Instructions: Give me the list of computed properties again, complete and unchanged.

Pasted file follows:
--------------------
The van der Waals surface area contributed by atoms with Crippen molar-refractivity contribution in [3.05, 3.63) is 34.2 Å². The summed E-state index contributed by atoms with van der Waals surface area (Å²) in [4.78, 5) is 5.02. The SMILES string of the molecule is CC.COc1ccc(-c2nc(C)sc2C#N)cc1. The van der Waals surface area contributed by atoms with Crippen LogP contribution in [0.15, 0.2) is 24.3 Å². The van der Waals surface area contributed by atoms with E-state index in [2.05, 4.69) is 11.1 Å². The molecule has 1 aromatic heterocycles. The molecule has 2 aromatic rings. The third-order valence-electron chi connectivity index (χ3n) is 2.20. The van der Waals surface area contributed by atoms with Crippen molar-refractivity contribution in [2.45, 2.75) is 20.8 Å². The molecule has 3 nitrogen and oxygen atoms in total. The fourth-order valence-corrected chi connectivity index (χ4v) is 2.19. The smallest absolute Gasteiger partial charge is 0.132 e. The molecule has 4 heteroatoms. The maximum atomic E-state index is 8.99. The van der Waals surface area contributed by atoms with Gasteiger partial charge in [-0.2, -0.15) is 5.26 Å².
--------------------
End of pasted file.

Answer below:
The van der Waals surface area contributed by atoms with Crippen molar-refractivity contribution in [3.05, 3.63) is 34.2 Å². The summed E-state index contributed by atoms with van der Waals surface area (Å²) in [4.78, 5) is 5.02. The SMILES string of the molecule is CC.COc1ccc(-c2nc(C)sc2C#N)cc1. The van der Waals surface area contributed by atoms with Crippen LogP contribution in [0.15, 0.2) is 24.3 Å². The van der Waals surface area contributed by atoms with E-state index in [2.05, 4.69) is 11.1 Å². The molecule has 1 aromatic heterocycles. The molecule has 2 aromatic rings. The third-order valence-electron chi connectivity index (χ3n) is 2.20. The van der Waals surface area contributed by atoms with Crippen molar-refractivity contribution in [2.45, 2.75) is 20.8 Å². The molecule has 3 nitrogen and oxygen atoms in total. The fourth-order valence-corrected chi connectivity index (χ4v) is 2.19. The smallest absolute Gasteiger partial charge is 0.132 e. The molecule has 4 heteroatoms. The maximum atomic E-state index is 8.99. The van der Waals surface area contributed by atoms with Gasteiger partial charge in [-0.2, -0.15) is 5.26 Å².